by Tom Utescher
Ahead 6-3 early in the second quarter of their men’s lacrosse contest on May 7, the Chestnut Hill College Griffins appeared to be scripting a happy ending to their 2011 season. The visitors from Lake Erie College turned the plot of the tale in a different direction, outscoring the hosts handily the rest of the way to depart with an 18-12 victory.
Each team entered the match with a 3-6 record in East Coast Conference play, and afterwards both squads were 7-7 overall.
“You give up 18 goals and you’re not going to win,” stated first-year CHC coach Brian Dougherty. “They scored almost every time they had the ball in the second half. Our defense broke down in a number of different ways, and there might have been some poor game planning on my part.”
This was just the second season for men’s lacrosse at CHC, and all the players are freshmen and sophomore with the exception of one junior transfer.
“Today was tough, but I told our kids I was really proud of how the season in general turned out,” Dougherty said. “They played really hard, and beating teams like Mercyhurst and Dowling [ranked second and fifth in the ECC when Chestnut Hill defeated them] with a group of young players is an accomplishment.”
In the team’s final outing, Lake Erie played catch-up during the first quarter, going down 0-2 and then matching markers by the Griffins’ Kevin Festa and Mike Landau. Another exchange of goals made it 3-3 going into the second period, but then the Griffins jumped in front 6-3. Bart Pierre moved the hosts ahead and then Mike Melnychenko, who scored once in the first quarter, completed a hat trick before the second stanza was three minutes old.
Chestnut Hill had posted six goals in 18 minutes, but would need the rest of the game – another 42 minutes – to double that total. After their outburst at the beginning of the second round, the Griffins could not muster back-to-back goals.
“They sat in their zone and they stopped us, and they went on their three or four-goal run,” Dougherty remarked. “You’ve got to give credit to them and to their goalie [the Storm’s Alex Wisner had 15 saves]. He played pretty well.
“It just wasn’t our day,” the coach continued. “It wasn’t the shots or who was taking the shots; they just weren’t going in. Our leading scorer [Melnychenko] had five or six shots saved, and that hasn’t happened all year.”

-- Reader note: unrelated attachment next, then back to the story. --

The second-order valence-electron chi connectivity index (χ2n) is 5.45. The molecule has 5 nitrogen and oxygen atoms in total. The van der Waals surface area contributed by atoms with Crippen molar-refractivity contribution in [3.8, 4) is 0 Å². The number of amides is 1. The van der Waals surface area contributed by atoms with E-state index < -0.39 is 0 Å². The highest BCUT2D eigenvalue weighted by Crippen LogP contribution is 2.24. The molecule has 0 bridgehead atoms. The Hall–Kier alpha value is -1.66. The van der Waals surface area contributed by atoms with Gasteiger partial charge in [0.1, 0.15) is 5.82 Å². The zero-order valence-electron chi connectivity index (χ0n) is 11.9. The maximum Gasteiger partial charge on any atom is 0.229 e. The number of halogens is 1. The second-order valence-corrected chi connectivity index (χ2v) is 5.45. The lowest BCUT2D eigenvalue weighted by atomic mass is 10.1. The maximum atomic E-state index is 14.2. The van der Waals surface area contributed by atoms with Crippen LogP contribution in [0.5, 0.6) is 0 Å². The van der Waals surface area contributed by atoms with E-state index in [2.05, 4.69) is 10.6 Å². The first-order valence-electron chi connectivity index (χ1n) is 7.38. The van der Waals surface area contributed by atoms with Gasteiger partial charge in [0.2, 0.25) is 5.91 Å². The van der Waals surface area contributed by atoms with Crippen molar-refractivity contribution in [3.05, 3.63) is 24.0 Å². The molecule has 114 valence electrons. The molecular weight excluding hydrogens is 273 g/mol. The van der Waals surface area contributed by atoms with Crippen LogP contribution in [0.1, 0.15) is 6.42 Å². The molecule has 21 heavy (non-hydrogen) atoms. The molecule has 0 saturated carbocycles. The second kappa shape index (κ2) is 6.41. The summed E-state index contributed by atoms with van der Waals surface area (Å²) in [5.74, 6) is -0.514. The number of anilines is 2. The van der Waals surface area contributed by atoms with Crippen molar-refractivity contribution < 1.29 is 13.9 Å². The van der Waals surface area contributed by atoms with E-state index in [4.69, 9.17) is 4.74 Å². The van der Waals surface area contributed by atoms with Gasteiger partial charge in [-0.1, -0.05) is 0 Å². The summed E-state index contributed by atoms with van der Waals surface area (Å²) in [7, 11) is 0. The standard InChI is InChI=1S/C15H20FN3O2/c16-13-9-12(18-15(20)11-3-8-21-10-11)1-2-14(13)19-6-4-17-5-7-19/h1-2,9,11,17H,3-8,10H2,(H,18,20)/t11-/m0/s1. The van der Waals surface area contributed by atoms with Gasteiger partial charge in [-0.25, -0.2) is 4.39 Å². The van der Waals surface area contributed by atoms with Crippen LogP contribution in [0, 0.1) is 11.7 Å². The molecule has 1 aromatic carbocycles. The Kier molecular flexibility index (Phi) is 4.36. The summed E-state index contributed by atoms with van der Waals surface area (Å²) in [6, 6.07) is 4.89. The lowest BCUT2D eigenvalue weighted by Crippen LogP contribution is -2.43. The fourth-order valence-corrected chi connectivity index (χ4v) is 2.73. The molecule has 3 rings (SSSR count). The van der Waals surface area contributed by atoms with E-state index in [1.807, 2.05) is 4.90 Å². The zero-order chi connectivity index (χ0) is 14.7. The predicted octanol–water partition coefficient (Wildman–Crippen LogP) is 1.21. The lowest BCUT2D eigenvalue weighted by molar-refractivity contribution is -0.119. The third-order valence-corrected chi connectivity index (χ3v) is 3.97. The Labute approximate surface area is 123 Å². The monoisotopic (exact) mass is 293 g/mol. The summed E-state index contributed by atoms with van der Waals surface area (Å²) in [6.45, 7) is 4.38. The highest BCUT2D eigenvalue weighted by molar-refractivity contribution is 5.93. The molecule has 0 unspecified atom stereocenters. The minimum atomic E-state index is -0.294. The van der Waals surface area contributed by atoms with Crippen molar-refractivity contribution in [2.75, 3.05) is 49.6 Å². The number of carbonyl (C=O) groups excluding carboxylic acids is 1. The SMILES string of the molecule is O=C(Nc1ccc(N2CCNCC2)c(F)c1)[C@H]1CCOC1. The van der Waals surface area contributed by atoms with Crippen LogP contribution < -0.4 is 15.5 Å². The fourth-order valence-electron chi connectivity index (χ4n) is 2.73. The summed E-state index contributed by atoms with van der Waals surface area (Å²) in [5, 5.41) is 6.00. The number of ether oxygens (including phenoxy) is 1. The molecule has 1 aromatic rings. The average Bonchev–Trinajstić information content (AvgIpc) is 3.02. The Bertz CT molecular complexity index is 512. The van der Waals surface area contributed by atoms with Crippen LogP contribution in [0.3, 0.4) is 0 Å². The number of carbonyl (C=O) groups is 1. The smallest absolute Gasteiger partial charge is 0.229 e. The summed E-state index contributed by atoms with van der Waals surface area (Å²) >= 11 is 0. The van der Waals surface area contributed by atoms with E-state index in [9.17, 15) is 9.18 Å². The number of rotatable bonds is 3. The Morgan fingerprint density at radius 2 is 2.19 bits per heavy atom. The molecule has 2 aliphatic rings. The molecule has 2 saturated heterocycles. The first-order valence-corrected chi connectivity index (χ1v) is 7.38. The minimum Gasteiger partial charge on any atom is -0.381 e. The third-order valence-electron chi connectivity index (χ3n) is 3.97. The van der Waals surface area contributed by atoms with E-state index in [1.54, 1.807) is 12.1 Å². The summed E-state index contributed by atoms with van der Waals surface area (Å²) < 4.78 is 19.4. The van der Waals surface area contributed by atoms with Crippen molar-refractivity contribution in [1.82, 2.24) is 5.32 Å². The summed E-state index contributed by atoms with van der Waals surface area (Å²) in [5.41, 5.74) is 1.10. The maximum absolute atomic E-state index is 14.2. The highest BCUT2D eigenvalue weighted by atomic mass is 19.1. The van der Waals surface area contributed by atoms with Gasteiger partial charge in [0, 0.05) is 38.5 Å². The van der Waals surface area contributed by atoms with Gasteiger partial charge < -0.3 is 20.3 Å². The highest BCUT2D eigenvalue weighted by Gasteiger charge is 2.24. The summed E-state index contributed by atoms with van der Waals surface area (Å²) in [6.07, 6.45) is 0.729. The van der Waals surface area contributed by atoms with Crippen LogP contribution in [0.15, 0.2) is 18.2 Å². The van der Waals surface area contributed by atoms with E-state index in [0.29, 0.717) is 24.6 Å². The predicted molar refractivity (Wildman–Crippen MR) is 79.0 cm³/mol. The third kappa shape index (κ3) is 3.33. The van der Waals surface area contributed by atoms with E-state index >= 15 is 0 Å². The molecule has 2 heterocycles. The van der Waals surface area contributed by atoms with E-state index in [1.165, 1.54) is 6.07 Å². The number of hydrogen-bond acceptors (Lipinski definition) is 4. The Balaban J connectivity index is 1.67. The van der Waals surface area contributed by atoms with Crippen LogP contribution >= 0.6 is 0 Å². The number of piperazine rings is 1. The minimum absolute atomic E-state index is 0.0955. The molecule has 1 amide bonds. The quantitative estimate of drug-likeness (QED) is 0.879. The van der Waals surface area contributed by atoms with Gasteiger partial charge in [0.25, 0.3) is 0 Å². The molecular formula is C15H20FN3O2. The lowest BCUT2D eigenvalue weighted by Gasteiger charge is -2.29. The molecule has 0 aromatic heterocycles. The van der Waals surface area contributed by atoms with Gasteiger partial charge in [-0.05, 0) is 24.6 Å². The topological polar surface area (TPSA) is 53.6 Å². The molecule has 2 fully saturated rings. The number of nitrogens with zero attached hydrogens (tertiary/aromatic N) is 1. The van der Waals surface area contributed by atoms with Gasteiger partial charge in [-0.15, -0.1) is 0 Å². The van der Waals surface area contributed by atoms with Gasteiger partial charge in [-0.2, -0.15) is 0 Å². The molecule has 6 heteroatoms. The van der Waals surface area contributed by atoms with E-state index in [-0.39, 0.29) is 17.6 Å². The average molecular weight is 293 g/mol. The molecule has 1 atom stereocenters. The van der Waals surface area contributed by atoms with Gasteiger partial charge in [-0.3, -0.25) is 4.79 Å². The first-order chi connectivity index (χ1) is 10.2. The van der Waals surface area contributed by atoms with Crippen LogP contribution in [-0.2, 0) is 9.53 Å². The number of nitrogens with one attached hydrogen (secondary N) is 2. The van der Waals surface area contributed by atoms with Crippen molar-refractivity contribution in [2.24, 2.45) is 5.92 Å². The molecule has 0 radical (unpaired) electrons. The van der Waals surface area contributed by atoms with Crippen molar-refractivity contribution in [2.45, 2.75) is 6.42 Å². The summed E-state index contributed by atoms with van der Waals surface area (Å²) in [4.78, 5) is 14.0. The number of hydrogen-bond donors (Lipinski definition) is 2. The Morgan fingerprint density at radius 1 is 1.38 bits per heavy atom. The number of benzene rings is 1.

After Lake Erie cut the lead to one goal in the middle of the second quarter, CHC went up 7-5 and was still ahead at the interlude, 7-6. However, the Storm’s goal at the end of the half proved to be the first of four consecutive strikes which thrust the visitors ahead, 9-7, less than five minutes into the third quarter.
The Griffins were unable to cash in during a man-up stretch in the middle of the period, but finally got their offense moving again when Melnychenko scored on a feed from behind the cage by Festa with 3:22 to go. The CHC defense kept giving up goals in little bunches, though. Two in the last 38 seconds of the third frame sent the Storm into the fourth quarter with an 11-8 advantage.
Chestnut Hill had the lead down to two points twice in the first five minutes of the concluding period (11-9 and 12-10), but Lake Erie dumped in six of the next seven goals to make it 18-11 with a little over two minutes remaining. Melnychenko got in his last licks with 1:37 on the clock to finish with a game-high five goals, but the winners received hat tricks from five different players. Festa accumulated six assists over the course of the afternoon, and he, Landau, and Pierre wound up with two goals apiece for the Griffins. Sophomore starter Dakota Maurer made a dozen saves in goal before understudy David Cutler entered the game in the final minutes.
“I’m going to let this sink in,” Dougherty said afterwards. “Right now, I didn’t want to talk to them about next year. We’ll start focusing on that on Monday.”
CHC’s skipper observed, “One thing you saw this season was that we could come out and shock somebody once in awhile, but to do well consistently in a strong league like this we need more good players. That’ll change next year; we have 13, maybe 14 kids coming in, and I’m looking forward to good things.”